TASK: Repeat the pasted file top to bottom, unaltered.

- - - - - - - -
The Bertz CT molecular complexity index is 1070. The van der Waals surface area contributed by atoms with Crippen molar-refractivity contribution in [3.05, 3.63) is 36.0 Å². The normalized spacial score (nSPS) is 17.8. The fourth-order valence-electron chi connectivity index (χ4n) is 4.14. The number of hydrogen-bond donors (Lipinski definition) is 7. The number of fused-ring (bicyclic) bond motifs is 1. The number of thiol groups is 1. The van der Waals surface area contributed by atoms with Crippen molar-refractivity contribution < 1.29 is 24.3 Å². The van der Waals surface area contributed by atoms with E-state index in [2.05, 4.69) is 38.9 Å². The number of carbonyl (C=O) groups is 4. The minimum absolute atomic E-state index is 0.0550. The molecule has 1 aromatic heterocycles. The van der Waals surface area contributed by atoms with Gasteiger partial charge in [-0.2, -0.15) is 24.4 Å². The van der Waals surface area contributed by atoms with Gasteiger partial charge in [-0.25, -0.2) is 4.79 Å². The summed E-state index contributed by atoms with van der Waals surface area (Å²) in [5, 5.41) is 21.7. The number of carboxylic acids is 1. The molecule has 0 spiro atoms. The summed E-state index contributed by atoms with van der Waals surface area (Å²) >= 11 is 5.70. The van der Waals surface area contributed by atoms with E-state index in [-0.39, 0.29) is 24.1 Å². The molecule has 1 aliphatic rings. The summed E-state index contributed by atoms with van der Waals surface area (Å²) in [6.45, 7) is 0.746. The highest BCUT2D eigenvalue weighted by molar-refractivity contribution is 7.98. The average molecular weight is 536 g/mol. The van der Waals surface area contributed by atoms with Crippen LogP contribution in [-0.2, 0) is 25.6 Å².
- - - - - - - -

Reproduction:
The Bertz CT molecular complexity index is 1070. The van der Waals surface area contributed by atoms with Crippen molar-refractivity contribution in [3.05, 3.63) is 36.0 Å². The normalized spacial score (nSPS) is 17.8. The fourth-order valence-electron chi connectivity index (χ4n) is 4.14. The number of hydrogen-bond donors (Lipinski definition) is 7. The number of fused-ring (bicyclic) bond motifs is 1. The number of thiol groups is 1. The van der Waals surface area contributed by atoms with Crippen molar-refractivity contribution < 1.29 is 24.3 Å². The van der Waals surface area contributed by atoms with E-state index in [2.05, 4.69) is 38.9 Å². The number of carbonyl (C=O) groups is 4. The minimum absolute atomic E-state index is 0.0550. The molecule has 1 aromatic heterocycles. The van der Waals surface area contributed by atoms with Gasteiger partial charge in [-0.2, -0.15) is 24.4 Å². The van der Waals surface area contributed by atoms with Gasteiger partial charge in [-0.25, -0.2) is 4.79 Å². The summed E-state index contributed by atoms with van der Waals surface area (Å²) in [5, 5.41) is 21.7. The number of carboxylic acids is 1. The molecule has 0 spiro atoms. The summed E-state index contributed by atoms with van der Waals surface area (Å²) >= 11 is 5.70. The van der Waals surface area contributed by atoms with E-state index in [-0.39, 0.29) is 24.1 Å². The molecule has 1 aliphatic rings. The summed E-state index contributed by atoms with van der Waals surface area (Å²) in [6.45, 7) is 0.746. The highest BCUT2D eigenvalue weighted by molar-refractivity contribution is 7.98. The average molecular weight is 536 g/mol. The van der Waals surface area contributed by atoms with Crippen LogP contribution in [-0.2, 0) is 25.6 Å².